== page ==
Nissan has just announced its official partnership with the bizarre yet impressive DeltaWing project, with plans to take the fighter-jet styled race car to this year’s 24 Hours of Le Mans in France.
Using a unique layout with the two forward wheels located next to each other in a center section, rather than at the outer corners, the driver sits almost over the rear axle with a rear-mounted engine. That engine, developed by Nissan is a turbocharged and direct-injection 1.6-liter 4-cylidner that produces around 300 hp. While half the weight of a typical Le Mans prototype, it’s expected to have lap times roughly between those of the LMP1 and LMP2 prototypes due to its light weight and aerodynamics.
“As motor racing rulebooks have become tighter over time, racing cars look more and more similar and the technology used has had less and less relevance to road car development. Nissan DeltaWing aims to change that…” said Andy Palmer, Executive Vice President, Nissan Motor Co., Ltd. “Nissan DeltaWing embodies a vast number of highly-innovative ideas that we can learn from. At the same time, our engineering resources and commitment to fuel efficiency leadership via our PureDrive strategy will help develop DeltaWing into a testbed of innovation for Nissan”.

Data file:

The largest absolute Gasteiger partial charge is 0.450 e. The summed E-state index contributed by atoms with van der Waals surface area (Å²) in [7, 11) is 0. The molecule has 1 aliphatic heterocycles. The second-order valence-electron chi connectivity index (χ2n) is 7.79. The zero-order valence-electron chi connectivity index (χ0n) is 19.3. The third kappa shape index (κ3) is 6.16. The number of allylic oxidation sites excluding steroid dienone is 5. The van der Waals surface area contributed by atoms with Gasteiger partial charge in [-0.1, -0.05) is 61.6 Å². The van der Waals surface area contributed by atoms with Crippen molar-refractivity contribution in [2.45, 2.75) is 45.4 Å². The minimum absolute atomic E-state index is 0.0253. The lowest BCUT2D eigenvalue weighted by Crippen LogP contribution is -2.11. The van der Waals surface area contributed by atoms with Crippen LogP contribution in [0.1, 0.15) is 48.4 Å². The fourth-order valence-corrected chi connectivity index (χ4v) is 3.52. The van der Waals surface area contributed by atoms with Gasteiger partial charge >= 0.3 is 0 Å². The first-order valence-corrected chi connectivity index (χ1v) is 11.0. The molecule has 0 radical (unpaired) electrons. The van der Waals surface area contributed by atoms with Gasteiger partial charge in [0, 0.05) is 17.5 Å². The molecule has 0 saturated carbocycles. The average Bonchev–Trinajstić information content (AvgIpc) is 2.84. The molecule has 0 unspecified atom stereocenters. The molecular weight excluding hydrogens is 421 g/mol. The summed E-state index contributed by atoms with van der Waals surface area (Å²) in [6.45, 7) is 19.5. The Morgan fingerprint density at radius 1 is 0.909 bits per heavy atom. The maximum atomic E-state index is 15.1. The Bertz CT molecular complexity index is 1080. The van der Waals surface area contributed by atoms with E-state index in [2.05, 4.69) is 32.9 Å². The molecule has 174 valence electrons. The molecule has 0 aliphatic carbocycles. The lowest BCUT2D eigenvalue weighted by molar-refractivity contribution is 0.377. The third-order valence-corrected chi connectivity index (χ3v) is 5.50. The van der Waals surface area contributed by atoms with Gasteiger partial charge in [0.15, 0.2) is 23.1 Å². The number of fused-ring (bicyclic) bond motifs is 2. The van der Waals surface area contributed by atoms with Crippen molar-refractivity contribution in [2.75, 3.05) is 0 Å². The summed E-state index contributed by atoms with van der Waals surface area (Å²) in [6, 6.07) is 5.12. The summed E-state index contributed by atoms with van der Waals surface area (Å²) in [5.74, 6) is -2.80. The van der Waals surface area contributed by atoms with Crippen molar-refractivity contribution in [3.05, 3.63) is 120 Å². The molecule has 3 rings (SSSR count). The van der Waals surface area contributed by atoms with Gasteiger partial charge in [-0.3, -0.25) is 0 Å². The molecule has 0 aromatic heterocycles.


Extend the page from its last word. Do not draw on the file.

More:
Designed by Ben Bowlby, other contributors to the project include Don Panoz, Dan Gurney, Michelin Tyres North America and Highcroft Racing.
Set to take to the race track at the 24 Hours of Le Mans on June 16-17, the DeltaWing will be piloted by British driver Marino Franchitti and current FIA GT1 World Champion, and Nissan driver, Michael Krumm. The car won’t be competing for points, or the overall title, however, and will race as an experimental prototype wearing the number O.
Until then, the nagging question of the DeltaWing has been: can it turn? A valid point considering its lop-sided looks; for the answer, watch the video below.
GALLERY: Nissan DeltaWing
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